Privilege Speech of Sen. Nene Pimentel at the Senate on November 9, 2009

A good neighbor in the words of an old Chinese saw is better than an absent brother.


Today, I rise to speak about a good neighbor. A neighbor that showed the attributes of good-neighborliness to us not only in words but in deeds and not only in times of bliss but especially in times of distress.


I speak of that neighbor with whom we should deal as a nation equal to us - hopefully without antagonizing anyone.




I speak of Taiwan which by destiny is located right at our northern borders across a narrow sea. So near that when a cock crows in the islet of Yami, Batanes, a cock in one of those islets at the southernmost tip of Taiwan crows back in response. And they apparently understand one another without need of any interpreter.


That is how close our countries are to one another.


I suggest that we are bound to one another like two major branches of the same tree that grows in South East Asia.


As such, breaking off one main branch from the tree will certainly disfigure the tree or even cause it to wither and die.


And such a thing is not called for under the circumstances.

Friendly neighbor


When I speak of Taiwan as a friendly neighbor, I can think back decades ago when literally hundreds of our bureaucrats were welcome to study the cooperatives and the land reform program that served as the backdrop of the modernization of the country today.


I can also think of the hundreds of our bureaucrats who went to Taiwan to study the country's highly successful and competitive aqua-culture industry.


Unused knowledge


Incidentally, I must with much sadness record that I hardly see any learning those bureaucrats had received from Taiwan that are put into practice in our country today.


But unlike my personal discontent at the inability of our government bureaucrats to make use of the store of knowledge they had acquired from Taiwan, the Taiwan authorities continue to welcome our people, particularly, our workers into their country.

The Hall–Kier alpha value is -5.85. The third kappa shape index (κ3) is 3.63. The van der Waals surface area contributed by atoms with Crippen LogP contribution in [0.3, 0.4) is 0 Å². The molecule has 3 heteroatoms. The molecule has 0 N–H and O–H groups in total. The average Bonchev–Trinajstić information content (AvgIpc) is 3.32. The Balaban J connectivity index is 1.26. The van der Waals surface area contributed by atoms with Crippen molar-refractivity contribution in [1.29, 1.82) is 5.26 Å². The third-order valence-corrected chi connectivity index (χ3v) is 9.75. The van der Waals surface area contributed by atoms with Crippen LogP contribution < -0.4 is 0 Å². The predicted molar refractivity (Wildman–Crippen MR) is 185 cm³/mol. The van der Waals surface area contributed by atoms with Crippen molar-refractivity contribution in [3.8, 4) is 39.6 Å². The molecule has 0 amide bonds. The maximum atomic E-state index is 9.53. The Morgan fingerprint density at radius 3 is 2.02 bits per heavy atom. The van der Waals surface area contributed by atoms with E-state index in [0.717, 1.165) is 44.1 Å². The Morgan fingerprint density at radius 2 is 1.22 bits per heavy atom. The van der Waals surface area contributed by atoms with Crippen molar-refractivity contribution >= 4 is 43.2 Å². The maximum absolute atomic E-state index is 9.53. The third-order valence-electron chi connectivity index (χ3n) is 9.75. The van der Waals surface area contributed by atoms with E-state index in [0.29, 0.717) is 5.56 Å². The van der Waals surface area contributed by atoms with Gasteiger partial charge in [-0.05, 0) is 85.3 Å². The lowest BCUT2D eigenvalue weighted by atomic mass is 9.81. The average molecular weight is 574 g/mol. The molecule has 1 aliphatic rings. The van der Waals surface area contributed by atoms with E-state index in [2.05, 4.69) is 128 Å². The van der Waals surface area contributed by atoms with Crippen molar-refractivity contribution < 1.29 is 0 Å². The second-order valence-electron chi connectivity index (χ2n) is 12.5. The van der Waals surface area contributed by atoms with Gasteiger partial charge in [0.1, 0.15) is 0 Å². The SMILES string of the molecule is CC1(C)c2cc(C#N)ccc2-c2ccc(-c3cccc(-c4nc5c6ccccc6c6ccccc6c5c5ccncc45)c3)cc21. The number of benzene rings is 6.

80 thousand


In my visit to Taiwan last month, I was told by their officials that there are at least 80,000 Filipino workers in factories spread all over the island. And some nurses and caregivers. But they are all treated as local workers. That means they get the same pay for equal work. The laws of Taiwan allow no discrimination of any kind against them.


That there are those many Filipino workers in Taiwan today and that they are well treated are facts that our Manila Economic and Cultural Office representative Antonio Basilio confirmed to me.


A few years ago, we have forged an agreement with Taiwan for its experts to install 15 modern weather forecasting stations in many parts of the country. These stations will help our people prepare for storms, hurricanes, typhoons, cyclones and other weather-related calamity. I understand that the agreement is now being implemented.


Still more recently, Taiwan again demonstrated its generosity to our people.


Vicious typhoons


Immediately after the vicious typhoons with deceptively gentle names "Ondoy" and "Pepeng" devastated our land, Taiwan was immediately at hand bringing relief goods, medicines and funds.


Incidentally, the two were probably the most ferocious typhoon twins that wrought incomparable havoc on our people in past times and recent memory.


Two ways


There are two ways of looking at the typhoons and their effects. One, negatively. The other, positively.


Negatively, if all we can see were the loss in terms of lives and the damage in the infrastructures of the nation.


Positively, if we can also see the spontaneous acts of goodness and generosity provided by our fellow citizens and the gracious help offered by friends from other lands.


There is no question that there is much for our people to be disgusted at the way the government failed to warn them adequately of the incoming disasters and for the failure of the government to make available speedy relief to those who were hit badly by the typhoons.


First to help


Still, there is something for us as a people to be thankful for in the wake of the recent calamitous events.